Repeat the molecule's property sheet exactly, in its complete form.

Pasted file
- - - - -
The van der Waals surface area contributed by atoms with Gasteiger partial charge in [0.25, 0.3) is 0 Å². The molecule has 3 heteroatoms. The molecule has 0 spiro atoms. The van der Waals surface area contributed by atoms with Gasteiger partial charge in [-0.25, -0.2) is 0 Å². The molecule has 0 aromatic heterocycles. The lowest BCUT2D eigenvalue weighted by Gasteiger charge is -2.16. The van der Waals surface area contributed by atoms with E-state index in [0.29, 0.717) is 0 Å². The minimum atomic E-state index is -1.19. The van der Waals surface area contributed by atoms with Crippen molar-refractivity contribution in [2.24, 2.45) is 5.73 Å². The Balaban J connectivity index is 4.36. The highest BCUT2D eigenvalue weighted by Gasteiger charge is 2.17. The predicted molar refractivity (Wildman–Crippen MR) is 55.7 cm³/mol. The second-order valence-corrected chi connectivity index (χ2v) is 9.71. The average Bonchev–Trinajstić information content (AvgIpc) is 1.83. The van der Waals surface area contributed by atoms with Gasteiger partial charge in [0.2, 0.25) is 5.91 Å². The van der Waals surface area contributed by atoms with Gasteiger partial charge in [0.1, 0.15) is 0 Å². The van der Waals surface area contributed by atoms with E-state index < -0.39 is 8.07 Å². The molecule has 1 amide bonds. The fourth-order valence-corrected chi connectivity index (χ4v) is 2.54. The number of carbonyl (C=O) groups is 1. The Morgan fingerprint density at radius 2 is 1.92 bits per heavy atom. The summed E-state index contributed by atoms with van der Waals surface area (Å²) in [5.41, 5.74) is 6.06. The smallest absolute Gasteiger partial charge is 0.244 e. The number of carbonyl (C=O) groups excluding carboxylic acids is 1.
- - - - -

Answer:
The van der Waals surface area contributed by atoms with Gasteiger partial charge in [0.25, 0.3) is 0 Å². The molecule has 3 heteroatoms. The molecule has 0 spiro atoms. The van der Waals surface area contributed by atoms with Gasteiger partial charge in [-0.25, -0.2) is 0 Å². The molecule has 0 aromatic heterocycles. The lowest BCUT2D eigenvalue weighted by Gasteiger charge is -2.16. The van der Waals surface area contributed by atoms with E-state index in [0.29, 0.717) is 0 Å². The minimum atomic E-state index is -1.19. The van der Waals surface area contributed by atoms with Crippen molar-refractivity contribution in [2.24, 2.45) is 5.73 Å². The Balaban J connectivity index is 4.36. The highest BCUT2D eigenvalue weighted by Gasteiger charge is 2.17. The predicted molar refractivity (Wildman–Crippen MR) is 55.7 cm³/mol. The second-order valence-corrected chi connectivity index (χ2v) is 9.71. The average Bonchev–Trinajstić information content (AvgIpc) is 1.83. The van der Waals surface area contributed by atoms with Gasteiger partial charge in [0.2, 0.25) is 5.91 Å². The van der Waals surface area contributed by atoms with Gasteiger partial charge in [0.1, 0.15) is 0 Å². The van der Waals surface area contributed by atoms with E-state index < -0.39 is 8.07 Å². The molecule has 1 amide bonds. The fourth-order valence-corrected chi connectivity index (χ4v) is 2.54. The number of carbonyl (C=O) groups is 1. The Morgan fingerprint density at radius 2 is 1.92 bits per heavy atom. The summed E-state index contributed by atoms with van der Waals surface area (Å²) in [5.41, 5.74) is 6.06. The smallest absolute Gasteiger partial charge is 0.244 e. The number of carbonyl (C=O) groups excluding carboxylic acids is 1.